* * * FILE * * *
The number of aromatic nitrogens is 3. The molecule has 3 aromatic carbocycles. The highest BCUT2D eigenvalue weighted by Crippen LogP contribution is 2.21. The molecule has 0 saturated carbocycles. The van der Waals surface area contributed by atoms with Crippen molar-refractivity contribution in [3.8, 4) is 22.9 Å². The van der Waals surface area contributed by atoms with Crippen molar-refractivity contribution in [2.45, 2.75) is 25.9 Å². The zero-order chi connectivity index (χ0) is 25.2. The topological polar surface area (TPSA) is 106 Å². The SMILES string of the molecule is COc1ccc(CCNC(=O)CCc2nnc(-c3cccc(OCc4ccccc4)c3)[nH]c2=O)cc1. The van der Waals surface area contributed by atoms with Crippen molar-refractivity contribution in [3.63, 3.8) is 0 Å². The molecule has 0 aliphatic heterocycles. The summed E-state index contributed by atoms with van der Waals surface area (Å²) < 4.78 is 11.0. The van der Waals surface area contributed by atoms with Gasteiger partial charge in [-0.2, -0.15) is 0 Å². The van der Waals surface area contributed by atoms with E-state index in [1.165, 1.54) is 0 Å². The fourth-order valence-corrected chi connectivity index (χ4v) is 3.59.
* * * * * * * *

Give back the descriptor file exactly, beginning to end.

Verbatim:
The number of aromatic nitrogens is 3. The molecule has 3 aromatic carbocycles. The highest BCUT2D eigenvalue weighted by Crippen LogP contribution is 2.21. The molecule has 0 saturated carbocycles. The van der Waals surface area contributed by atoms with Crippen molar-refractivity contribution in [3.8, 4) is 22.9 Å². The van der Waals surface area contributed by atoms with Crippen molar-refractivity contribution in [2.45, 2.75) is 25.9 Å². The zero-order chi connectivity index (χ0) is 25.2. The topological polar surface area (TPSA) is 106 Å². The SMILES string of the molecule is COc1ccc(CCNC(=O)CCc2nnc(-c3cccc(OCc4ccccc4)c3)[nH]c2=O)cc1. The van der Waals surface area contributed by atoms with Crippen molar-refractivity contribution in [3.63, 3.8) is 0 Å². The molecule has 0 aliphatic heterocycles. The summed E-state index contributed by atoms with van der Waals surface area (Å²) < 4.78 is 11.0. The van der Waals surface area contributed by atoms with Gasteiger partial charge in [-0.2, -0.15) is 0 Å². The van der Waals surface area contributed by atoms with E-state index in [1.165, 1.54) is 0 Å². The fourth-order valence-corrected chi connectivity index (χ4v) is 3.59.